19 Race and gender are self-reported by faculty to the Office of Minority Affairs and unavailable to units. We have been successful in meeting our goals to increase diversity of our faculty over the past five years. We have a very diverse staff, and consider diversity with every member of our community. Standard 3.3 Research, Scholarship and Service: Program faculty members will produce scholarship and engage in professional and community service activities outside of the university appropriate to the program's mission, stage of their careers, and the expectations of their university. Self Study Instructions In this section, the program must demonstrate that the nucleus faculty members are making contributions to the field and community consistent with the program mission. The object is not to detail every activity of individual faculty, rather to highlight for each nucleus faculty member one exemplary activity that has occurred in the last three academic years (this could be research, scholarship, community service or some other contribution to the field). Describe the expectations the program has for faculty in terms of research, scholarship, community services, and other contributions in the promotion and tenure process and how these expectations relate to program mission and demonstrate a commitment to public service In keeping with the Evans School MPA Strategic Model (Appendix 1), scholarship, learning, and service are central functions of the faculty. We actively direct resources to those activities which are at the intersections of our core functions. The Evans School's teaching expectations also adhere to the University of Washington's Instructional Responsibility Policy (http://www.washington.edu/admin/acadpers/faculty/instructional_responsibility.html). Teaching expectations (http://evans.uw.edu/sites/default/files/files/faculty%20expectations final_.pdf) for full-time tenured and tenure track faculty include a four-course teaching load over the three academic quarters with a norm that every faculty member teaches a core course in the MPA program. Full time faculty may buy out up to two courses to pursue extramural research but are expected to be in residence, aside from normal professional and research travel, and to continue to meet service and advising commitments. Cross-listed courses are acceptable, but may not substitute for the four courses owed the Evans School. Expectations regarding research and scholarship are that each faculty will participate in scholarship activities and be productive within their specified area of expertise. Service is comprised of committee assignments at the School level as well as professional services, such as for professional societies, review of manuscripts and proposals, continuing education, etc. The Evans School expectations regarding service are that each faculty member would attend faculty meetings, participate in committee assignments, provide academic advising to students, and have outside service. Each faculty member's teaching, scholarship, and service are reviewed annually during merit reviews and/or the tenure process. During these reviews, faculty are assessed on achievements in each of these three areas, and their efforts are reviewed to ensure fit with the Evans School's mission and the School's commitment to "improving the quality of public and nonprofit service." Please see the School's website for specific promotion and tenure policies:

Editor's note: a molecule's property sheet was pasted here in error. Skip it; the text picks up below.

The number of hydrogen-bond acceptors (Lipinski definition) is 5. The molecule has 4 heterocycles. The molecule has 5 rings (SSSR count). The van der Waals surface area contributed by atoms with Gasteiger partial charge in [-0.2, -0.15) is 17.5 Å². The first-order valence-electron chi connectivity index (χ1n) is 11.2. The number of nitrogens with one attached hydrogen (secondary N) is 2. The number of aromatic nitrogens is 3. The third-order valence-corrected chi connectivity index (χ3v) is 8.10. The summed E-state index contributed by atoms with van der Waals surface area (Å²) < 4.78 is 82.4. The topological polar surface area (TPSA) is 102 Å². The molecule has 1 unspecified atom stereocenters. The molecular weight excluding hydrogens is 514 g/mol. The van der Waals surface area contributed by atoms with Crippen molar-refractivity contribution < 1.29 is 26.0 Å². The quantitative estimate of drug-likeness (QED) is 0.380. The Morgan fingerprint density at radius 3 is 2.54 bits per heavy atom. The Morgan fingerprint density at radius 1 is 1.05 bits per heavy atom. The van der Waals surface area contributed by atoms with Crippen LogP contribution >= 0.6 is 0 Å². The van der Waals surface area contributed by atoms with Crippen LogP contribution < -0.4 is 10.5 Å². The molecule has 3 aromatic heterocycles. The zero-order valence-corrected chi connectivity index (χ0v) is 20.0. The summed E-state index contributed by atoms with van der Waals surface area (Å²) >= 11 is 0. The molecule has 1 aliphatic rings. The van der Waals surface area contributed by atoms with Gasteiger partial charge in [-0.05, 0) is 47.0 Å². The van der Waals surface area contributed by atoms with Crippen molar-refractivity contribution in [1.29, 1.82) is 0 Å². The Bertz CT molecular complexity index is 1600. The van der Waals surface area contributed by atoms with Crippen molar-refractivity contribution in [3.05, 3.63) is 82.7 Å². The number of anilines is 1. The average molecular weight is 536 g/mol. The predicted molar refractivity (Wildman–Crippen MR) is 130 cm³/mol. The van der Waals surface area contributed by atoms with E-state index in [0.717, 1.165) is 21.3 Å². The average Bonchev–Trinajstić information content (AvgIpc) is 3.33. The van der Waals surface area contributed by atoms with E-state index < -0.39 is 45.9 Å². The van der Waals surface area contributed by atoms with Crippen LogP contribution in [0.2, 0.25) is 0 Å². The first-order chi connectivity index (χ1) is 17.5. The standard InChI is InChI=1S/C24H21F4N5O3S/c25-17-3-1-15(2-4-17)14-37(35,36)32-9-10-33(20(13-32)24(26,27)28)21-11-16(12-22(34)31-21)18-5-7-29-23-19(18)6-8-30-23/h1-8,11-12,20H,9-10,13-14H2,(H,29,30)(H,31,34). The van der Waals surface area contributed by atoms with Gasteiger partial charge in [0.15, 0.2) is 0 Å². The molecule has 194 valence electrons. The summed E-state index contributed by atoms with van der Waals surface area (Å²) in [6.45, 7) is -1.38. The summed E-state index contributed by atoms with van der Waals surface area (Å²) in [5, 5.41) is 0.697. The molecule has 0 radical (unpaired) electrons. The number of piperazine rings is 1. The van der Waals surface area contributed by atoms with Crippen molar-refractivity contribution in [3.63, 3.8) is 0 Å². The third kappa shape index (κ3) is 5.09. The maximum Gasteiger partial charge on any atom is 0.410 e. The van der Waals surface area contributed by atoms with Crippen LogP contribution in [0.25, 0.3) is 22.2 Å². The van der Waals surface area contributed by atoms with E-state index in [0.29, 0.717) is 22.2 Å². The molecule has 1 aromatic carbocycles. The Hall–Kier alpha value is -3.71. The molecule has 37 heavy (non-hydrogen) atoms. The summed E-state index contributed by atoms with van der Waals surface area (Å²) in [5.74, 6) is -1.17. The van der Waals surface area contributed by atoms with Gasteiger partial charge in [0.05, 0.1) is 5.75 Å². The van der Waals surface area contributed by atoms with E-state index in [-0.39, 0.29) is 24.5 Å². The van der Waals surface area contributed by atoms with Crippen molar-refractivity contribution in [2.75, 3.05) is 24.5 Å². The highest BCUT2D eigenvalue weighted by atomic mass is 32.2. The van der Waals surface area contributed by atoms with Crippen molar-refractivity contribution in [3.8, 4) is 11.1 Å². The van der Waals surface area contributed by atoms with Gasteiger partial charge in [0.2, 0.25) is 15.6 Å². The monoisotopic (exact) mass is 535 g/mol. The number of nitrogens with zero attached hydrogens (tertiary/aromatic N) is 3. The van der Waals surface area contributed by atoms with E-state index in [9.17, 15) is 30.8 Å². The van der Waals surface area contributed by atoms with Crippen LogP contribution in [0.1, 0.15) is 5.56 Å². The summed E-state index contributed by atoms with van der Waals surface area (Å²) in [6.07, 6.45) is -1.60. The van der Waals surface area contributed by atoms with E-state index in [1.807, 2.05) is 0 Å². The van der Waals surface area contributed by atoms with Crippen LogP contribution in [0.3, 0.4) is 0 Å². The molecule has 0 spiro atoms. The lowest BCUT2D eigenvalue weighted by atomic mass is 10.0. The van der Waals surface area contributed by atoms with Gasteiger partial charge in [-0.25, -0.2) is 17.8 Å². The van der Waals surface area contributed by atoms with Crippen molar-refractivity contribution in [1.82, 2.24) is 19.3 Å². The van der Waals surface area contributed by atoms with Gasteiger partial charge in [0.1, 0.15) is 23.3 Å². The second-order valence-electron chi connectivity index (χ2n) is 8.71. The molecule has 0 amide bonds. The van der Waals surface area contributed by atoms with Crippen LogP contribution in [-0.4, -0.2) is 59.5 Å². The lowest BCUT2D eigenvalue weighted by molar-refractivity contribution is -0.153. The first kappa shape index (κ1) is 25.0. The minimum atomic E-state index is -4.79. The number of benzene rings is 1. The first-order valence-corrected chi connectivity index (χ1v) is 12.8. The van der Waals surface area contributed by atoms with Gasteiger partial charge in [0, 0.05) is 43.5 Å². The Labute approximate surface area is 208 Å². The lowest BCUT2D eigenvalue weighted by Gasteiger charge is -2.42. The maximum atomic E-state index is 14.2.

20 3.3.2 Provide ONE exemplary activity of each nucleus faculty member's (and any additional faculty members you may wish to highlight) contribution to the field in at least one of the following categories: research or scholarship, community service and efforts to engage students in the last 5 years. (In this section you should provide either a brief description of the contribution or a citation if it is a published work). ALL FACULTY INFORMATION (including the question above) on individual faculty members should be added using the "Add a Faculty Member" tab found above, and can be edited at any time. Please remember to indicate whether an individual faculty member is considered part of the faculty nucleus, as additional questions apply if so List some significant outcomes related to these exemplary efforts Provide some overall significant outcomes or impacts on public administration and policy related to these exemplary efforts. (Limit 500 words) A few significant impacts and outcomes include our work with Evans School Policy Analysis Research Project (EPAR)/Gates Foundation (Anderson & Gugerty), the Society for Cost- Benefit Analysis (Zerbe), and The Economist's coverage of low-income taxation research (Hall). Our long-term relationship with the Gates Foundation through EPAR brings together faculty, students, and the largest foundation in the United States to improve strategic management of philanthropy. Students are both learners and providers of quality research activities. Drs Anderson and Gugerty use this collaboration to enhance their research, teaching and service and the end result is better policy outcomes and a foundation for increased interaction among scholars and foundations. Dr. Zerbe has a distinguished career in the cost-benefit area and the Evans School helped to leverage his work into the creation of the Society for Cost-Benefit Analysis and the Journal for Cost-Benefit Analysis to expand the knowledge base and codify standards and procedures. The creation of the Society will continue to lead to improved public service for decades to come and support the use of rigorous tools promoted by our and other high- quality MPA programs. Dr. Hall brings a line of research from psychology to social policy which connects behavioral decision-making to public policy with applications to income taxation choices by the poor. Her research has been noted in The Economist (http://www.economist.com/news/finance- and-economics/ nobel-prizewinner-arguesoverhaul-theory-consumer-choice) and helps policy-makers to craft better incentives to have useful ideas actually implemented in practice to achieve better policy outcomes. Self-Study Instructions Standard 4 Matching Operations with the Mission: Serving Students In preparing its Self-Study Report (SSR), the program should bear in mind how recruitment, admissions, and student services reflect and support the mission of the program. The program will be expected to address and document how its recruitment practices (media, means, targets, resources, etc.); its admission practices (criteria, standards, policies, implementation, and exceptions); and student support services (advising, internship support, career counseling, etc.) are in accordance with, and support, the mission of the program. Standard 4.1 Student Recruitment: The Program will have student recruitment practices appropriate for its mission. Self-Study Instructions